But let's return to gold - what has become of it now? The material that was once the dominant global trading commodity and the primary symbol of wealth is now often buried in landfill sites along with other precious metals that are embedded into everyday electrical goods. In fact, 65 tonnes of precious metals, including gold and silver, are lost every year in the UK. To help visualise what this looks like, it is about the equivalent in weight to five London double-decker buses. As a society, we have become so accustomed to making, using and throwing away that we do not consider the value in old products and what can be recovered.
But change is important. Historically, businesses have tended to act like a rear view mirror. They examine their performance, drawing from the past. This is reflected in sales figures, case studies and competitor comparisons. We need to be more forward-facing, looking ahead, and we need to be driving in the direction of our intended destination. It's one that needs to be more sustainable and resource-efficient.
A circular economy is an alternative to the traditional "make, use, dispose" linear model. It keeps resources in use for as long as possible, extracts the maximum value from them while they are used, then recovers and regenerates products and materials at the end of life. This journey preserves the earth's natural capital and reduces CO2 emissions.
The switch to a circular economy can be difficult. However, Wrap is working to map out the journey, provide direction, and bring together the knowledge and tools to ensure the route is navigable and avoids risks. Fortunately, we know that now is the time to start the journey.
We can succeed, as the Courtauld Commitment demonstrates. This voluntary agreement to improve resource efficiency in the UK grocery sector brought together large and small retailers to find ways to reduce waste. In the first phase, from 2005 to 2010, 1.2 million tonnes of packaging and food waste was prevented. This in turn, saved 3.3 million tonnes of CO2 equivalent, which is equal to an aeroplane flying around the world half a million times. In phase two, from 2010 to 2012, a further 1.7 million tonnes were saved. It also resulted in businesses collectively saving £3.1 billion.
It is a tried-and-tested solution that works, so Wrap has been applying the same approach to other areas of industry, such as textiles and, more recently, electricals. It has been working with more than 50 businesses, including Samsung, Panasonic and Argos, to help give their business models a "health check" and work out options that are less resource-reliant through its esap programme (electrical sustainability action plan).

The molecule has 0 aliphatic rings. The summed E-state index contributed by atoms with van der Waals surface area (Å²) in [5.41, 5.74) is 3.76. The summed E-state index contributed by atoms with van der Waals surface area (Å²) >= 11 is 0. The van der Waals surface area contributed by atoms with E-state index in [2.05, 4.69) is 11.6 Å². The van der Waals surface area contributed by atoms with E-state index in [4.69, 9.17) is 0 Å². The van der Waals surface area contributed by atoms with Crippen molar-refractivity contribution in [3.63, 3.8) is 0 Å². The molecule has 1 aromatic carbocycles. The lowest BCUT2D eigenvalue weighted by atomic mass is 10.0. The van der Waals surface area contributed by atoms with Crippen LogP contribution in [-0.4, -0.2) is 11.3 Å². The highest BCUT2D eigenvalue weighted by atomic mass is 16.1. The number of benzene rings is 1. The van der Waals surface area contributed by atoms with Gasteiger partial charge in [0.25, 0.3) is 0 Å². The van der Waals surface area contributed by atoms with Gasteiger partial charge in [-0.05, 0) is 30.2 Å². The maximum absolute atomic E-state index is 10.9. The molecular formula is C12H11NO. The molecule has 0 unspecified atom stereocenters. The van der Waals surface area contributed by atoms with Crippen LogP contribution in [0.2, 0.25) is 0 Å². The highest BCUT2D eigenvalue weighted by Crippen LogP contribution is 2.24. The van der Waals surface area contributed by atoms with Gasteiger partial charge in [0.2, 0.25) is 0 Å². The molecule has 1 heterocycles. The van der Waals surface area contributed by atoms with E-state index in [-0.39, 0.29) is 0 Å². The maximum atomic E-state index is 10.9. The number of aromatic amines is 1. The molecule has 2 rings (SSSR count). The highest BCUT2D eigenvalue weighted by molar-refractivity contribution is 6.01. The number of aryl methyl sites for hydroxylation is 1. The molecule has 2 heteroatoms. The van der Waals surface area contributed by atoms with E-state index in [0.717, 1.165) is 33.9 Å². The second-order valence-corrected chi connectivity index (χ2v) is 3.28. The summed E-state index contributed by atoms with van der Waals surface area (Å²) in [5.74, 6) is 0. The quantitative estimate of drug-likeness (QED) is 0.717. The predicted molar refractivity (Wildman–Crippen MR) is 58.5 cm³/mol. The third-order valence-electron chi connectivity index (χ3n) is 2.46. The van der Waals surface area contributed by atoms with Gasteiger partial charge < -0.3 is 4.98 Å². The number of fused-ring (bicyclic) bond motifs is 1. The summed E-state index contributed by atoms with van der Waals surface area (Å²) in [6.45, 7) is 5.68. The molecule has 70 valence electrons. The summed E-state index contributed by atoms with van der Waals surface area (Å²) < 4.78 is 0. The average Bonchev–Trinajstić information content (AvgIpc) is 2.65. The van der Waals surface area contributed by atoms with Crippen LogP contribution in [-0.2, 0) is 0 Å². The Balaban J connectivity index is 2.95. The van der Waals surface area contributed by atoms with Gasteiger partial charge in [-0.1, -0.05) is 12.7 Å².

Wrap has identified the themes that aim to deliver collaborative action to improve business efficiency and sustainability of products throughout their lifecycles. This includes extending product durability, looking at ways products can be repaired and gaining greater value from reuse and recycling. By adopting this approach, we can prevent some of those materials, such as gold, ending up as landfill.
The current linear approach is part of our unsustainable fast-turnover culture. But the alternative is an appealing proposition. Innovation thinktank The Club of Rome published a report in April - The circular economy and the benefits for society - looking at the effects of a more circular economy in Sweden. It focused on three scenarios: deploying renewables, energy efficiency and resource-efficiency measures. It found that, if all three strategies were pursued at the same time, by 2030 CO2 emissions could be reduced by up to 70% and more than 100,000 jobs created. With current population trends, creating jobs and helping society in a way that preserves the environment can only be a winning solution. Similar reports for Spain and the Netherlands will follow.
As the naturalist Sir David Attenborough observed, when he began his career in 1950 there were just over 2.5 billion people in the world - now there are seven billion. By 2050, there could be nine billion.
Change is happening, the pace is picking up, and we need to find ways to accommodate and adapt in a way to live within the planet's means. As Ban Ki-moon, UN secretary-general, put it: "There is no Plan B for action as there is no Planet B."